How Indie Bookstores Help Drive Book Discoverability

bookstores, indie bookstores, curation, discovery, apps, recommendationEvery day, it seems, there are more and more ways to find that next great book to read. As book publishing has firmly planted itself in the digital realm, we now have websites and apps galore that feature recommendation engines, and even allow us to track what other people are reading and follow suit based on our similar tastes or level of admiration.

And given the prevalence and convenience of ebooks, it’s easier than ever to quickly find out what to read next, buy it just a second later and start reading it right then and there, even on the same device on which it was bought.

Depending on the user, though, some of these discovery modes can end up mostly reflecting one’s set of tastes rather than broadening it. To be fair, there’s absolutely nothing wrong with that. If one knows what she likes to read and doesn’t want to read anything else, that’s her prerogative. And in this way, she can set up her own private echo chamber that continuously delivers more and more books of the same genre, tone, style and substance.

But, at least for this reader, that method of discovery is not satisfying.

Enter the independent bookstore.

Much more.

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The Short-Form Content Resurgence (Joe Wikert)
I remember the first time I heard the phrase “info snacking,” back in 2007. It was when the Kindle launched and Jeff Bezos said his newfangled device would slow the info snacking trend and enable deeper engagement with content. The Kindle platform certainly launched the ebook revolution, but it’s interesting that it didn’t halt short-form content momentum. In fact, I’d argue that info snacking is more popular than ever before and, ironically, that popularity is largely driven by Bezos’s own company, Amazon.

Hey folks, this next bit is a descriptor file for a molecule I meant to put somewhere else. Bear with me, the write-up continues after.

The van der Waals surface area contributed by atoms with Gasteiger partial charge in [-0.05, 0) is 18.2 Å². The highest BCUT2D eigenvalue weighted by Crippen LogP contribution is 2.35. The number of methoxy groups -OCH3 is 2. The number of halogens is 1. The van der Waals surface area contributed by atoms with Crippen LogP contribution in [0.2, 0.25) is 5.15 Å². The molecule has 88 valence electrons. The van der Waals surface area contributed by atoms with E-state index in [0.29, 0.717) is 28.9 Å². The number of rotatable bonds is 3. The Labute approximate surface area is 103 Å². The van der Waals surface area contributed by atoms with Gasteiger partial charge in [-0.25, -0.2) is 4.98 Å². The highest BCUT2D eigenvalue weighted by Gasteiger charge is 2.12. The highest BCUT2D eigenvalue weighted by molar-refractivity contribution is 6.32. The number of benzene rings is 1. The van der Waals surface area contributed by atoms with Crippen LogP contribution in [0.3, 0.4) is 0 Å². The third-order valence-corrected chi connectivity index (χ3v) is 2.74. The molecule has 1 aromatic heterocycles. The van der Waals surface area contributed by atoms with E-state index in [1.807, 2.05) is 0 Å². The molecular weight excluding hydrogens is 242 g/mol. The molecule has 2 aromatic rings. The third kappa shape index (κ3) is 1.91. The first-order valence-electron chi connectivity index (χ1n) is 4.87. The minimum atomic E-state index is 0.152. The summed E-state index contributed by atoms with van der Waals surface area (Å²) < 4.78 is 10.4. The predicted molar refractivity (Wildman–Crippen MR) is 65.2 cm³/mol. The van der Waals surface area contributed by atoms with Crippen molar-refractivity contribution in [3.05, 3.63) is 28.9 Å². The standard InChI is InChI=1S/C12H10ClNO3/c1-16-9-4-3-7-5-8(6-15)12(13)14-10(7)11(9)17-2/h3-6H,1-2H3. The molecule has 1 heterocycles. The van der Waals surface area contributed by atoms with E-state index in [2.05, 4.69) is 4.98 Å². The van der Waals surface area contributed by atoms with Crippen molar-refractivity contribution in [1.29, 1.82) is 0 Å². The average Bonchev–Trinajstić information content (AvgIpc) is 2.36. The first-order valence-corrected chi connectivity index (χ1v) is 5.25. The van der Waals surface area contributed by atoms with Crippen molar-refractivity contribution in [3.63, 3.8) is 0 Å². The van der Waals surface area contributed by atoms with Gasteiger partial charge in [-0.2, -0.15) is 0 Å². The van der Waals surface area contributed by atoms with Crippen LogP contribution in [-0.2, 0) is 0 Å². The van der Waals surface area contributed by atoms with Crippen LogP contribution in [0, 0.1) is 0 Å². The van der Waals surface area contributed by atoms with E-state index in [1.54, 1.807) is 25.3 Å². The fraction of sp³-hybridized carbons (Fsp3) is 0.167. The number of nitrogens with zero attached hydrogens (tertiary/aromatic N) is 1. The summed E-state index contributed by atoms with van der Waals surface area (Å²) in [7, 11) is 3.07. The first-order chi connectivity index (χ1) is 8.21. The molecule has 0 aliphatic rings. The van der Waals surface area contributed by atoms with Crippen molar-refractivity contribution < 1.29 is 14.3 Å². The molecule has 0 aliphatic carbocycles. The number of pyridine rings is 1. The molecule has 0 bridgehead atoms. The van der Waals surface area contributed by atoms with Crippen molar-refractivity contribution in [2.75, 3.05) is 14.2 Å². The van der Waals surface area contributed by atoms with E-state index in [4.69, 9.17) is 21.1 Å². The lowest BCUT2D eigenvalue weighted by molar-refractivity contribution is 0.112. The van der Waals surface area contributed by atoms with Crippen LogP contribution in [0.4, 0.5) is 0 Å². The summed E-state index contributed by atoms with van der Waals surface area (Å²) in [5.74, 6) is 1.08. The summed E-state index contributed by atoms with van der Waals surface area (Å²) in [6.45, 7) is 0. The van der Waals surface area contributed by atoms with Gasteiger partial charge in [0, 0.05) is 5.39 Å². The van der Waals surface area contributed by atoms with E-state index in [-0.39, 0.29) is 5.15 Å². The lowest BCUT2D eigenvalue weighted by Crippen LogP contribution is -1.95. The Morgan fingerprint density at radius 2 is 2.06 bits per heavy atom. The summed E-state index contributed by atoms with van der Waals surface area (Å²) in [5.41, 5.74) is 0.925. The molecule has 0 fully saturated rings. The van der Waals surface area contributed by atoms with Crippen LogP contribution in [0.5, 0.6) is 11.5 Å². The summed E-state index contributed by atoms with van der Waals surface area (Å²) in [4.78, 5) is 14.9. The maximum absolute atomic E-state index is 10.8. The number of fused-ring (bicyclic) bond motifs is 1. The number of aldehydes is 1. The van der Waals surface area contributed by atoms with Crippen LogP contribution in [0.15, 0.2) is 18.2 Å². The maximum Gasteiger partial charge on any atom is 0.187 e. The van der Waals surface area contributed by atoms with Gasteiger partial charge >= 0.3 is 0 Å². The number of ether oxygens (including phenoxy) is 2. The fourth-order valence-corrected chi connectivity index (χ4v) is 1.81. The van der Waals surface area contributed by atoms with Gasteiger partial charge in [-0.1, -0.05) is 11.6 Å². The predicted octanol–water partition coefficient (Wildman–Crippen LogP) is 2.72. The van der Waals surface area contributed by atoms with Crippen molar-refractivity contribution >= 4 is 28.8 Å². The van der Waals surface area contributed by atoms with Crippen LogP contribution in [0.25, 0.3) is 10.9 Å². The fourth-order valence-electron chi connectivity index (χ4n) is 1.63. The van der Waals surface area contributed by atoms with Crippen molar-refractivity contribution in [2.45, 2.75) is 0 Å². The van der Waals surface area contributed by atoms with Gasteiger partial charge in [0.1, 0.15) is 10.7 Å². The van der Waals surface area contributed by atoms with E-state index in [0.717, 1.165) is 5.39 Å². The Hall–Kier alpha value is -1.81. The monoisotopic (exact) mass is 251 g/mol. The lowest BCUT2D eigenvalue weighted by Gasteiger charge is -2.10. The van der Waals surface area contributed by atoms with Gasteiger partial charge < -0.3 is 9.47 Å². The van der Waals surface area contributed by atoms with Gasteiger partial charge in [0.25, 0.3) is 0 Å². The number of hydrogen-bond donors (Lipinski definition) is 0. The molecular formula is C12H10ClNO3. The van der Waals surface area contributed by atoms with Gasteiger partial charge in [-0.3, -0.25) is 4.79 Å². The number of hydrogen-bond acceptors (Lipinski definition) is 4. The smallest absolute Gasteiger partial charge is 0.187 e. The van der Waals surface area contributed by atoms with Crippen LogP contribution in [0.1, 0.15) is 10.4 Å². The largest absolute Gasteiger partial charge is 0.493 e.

Company Snapshots: Circular Software (DBW)
Circular Software is a UK company that specializes in software for publishers. This year we have launched two new Mac apps for illustrated publishers, MasterPlan and GreenLight. MasterPlan connects everyone involved in creating illustrated publications to an online, up-to-date view of every spread of every title. GreenLight is a desktop tool that allows publishers to set up workflow-specific checklists of house style and production rules that are instantly shared with every InDesign user both in and out of house.

10 Self-Publishing Trends to Watch (PW)
The future of publishing is fraught with opportunity and peril. Here are 10 trends shaping your future as a writer and/or publisher.

What Happens When Publishers Ignore Copyright Issues (Pub Perspectives)
Can changes to copyright in places like Germany or Canada threaten your business? CCC’s Michael Healy says that in order to protect their revenue, publishers need to know about copyright battles being fought around the world.

Maverick Women Writers Are Upending the Book Industry (Quartz)